April before last my preaching group met in Birmingham. Wednesday we went to the west side of town to the Civil Rights Institute, an important institution that tells the story of the movement – connecting Birmingham’s role in the Freedom Rides in the summer of 1961, King’s arrest and letter from the Birmingham jail. We walked across the street to the Sixteenth Street Baptist Church, where on September 15, 1963, four members of the KKK placed sticks of dynamite under a stairwell during Sunday school, killing: Carol Denise McNair (11), Addie Mae Collins, Carole Robertson, and Cynthia Wesley were 14. A gentleman in his 70s who had grown up in the church walked us downstairs, then back up into the sanctuary. “Come and see,” he said. Come and see. We stood in silence by the stained glass window that had been blown out that day, leaned on the pulpit from which Dr. Martin Luther King, Jr. preached, and then after that the doors swung open and children, two by two, locking arms, marched down the steps and across the street into a park where they were met with dogs and water cannons.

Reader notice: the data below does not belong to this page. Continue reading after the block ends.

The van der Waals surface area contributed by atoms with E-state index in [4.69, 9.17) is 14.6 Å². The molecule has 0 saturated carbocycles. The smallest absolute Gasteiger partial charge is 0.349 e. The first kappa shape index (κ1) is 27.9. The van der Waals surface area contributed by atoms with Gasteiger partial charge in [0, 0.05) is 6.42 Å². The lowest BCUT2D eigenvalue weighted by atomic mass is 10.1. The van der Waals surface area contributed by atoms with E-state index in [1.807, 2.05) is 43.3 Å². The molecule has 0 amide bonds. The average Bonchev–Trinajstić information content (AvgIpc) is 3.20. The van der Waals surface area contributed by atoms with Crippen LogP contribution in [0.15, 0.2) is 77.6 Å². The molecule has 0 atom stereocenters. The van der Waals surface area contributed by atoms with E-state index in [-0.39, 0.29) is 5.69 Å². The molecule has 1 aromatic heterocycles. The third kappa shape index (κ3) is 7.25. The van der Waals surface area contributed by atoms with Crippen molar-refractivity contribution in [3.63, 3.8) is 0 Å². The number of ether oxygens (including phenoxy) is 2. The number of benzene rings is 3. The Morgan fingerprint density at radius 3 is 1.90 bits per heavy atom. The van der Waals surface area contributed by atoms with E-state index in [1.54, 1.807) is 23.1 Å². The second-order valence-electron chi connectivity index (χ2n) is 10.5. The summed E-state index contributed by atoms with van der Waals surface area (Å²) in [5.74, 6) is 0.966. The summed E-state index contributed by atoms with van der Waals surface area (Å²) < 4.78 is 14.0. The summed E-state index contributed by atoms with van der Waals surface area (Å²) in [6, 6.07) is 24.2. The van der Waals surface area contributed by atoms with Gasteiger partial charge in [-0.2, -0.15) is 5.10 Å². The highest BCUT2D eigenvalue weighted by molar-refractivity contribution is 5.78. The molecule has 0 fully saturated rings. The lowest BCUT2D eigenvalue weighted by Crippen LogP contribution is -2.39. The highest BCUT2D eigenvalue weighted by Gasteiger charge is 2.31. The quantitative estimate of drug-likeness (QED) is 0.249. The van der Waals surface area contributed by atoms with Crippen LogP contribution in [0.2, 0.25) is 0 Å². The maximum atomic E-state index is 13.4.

Our hotel that week backed up to First Presbyterian Church. Their pastor in 1963 was Edward Ramage, forever immortalized as one of the eight authors of an open letter, ‘A Call to Unity,’ they called it, encouraging desegregation but counseling patience, that things move at a more careful pace, led by locals only, not folks from outside, not King. Let’s take time, they said. It was this letter that provoked King’s response in his Letter from a Birmingham Jail. It turns out – and this is part of a story I heard in Birmingham, and called some colleagues this week to fill in the holes – Ramage a few others had plans for that Easter Sunday to welcome a couple of African-Americans worshippers. As the service was about to begin, from up front Ramage saw an elder locking the narthex doors to the street. He was furious, stormed out of the chancel, shoved the doors open, and began worship, with tears in his eyes, saying, “I don’t care if it tears the church asunder, we will welcome all whom God welcomes.” We will welcome all whom God welcomes.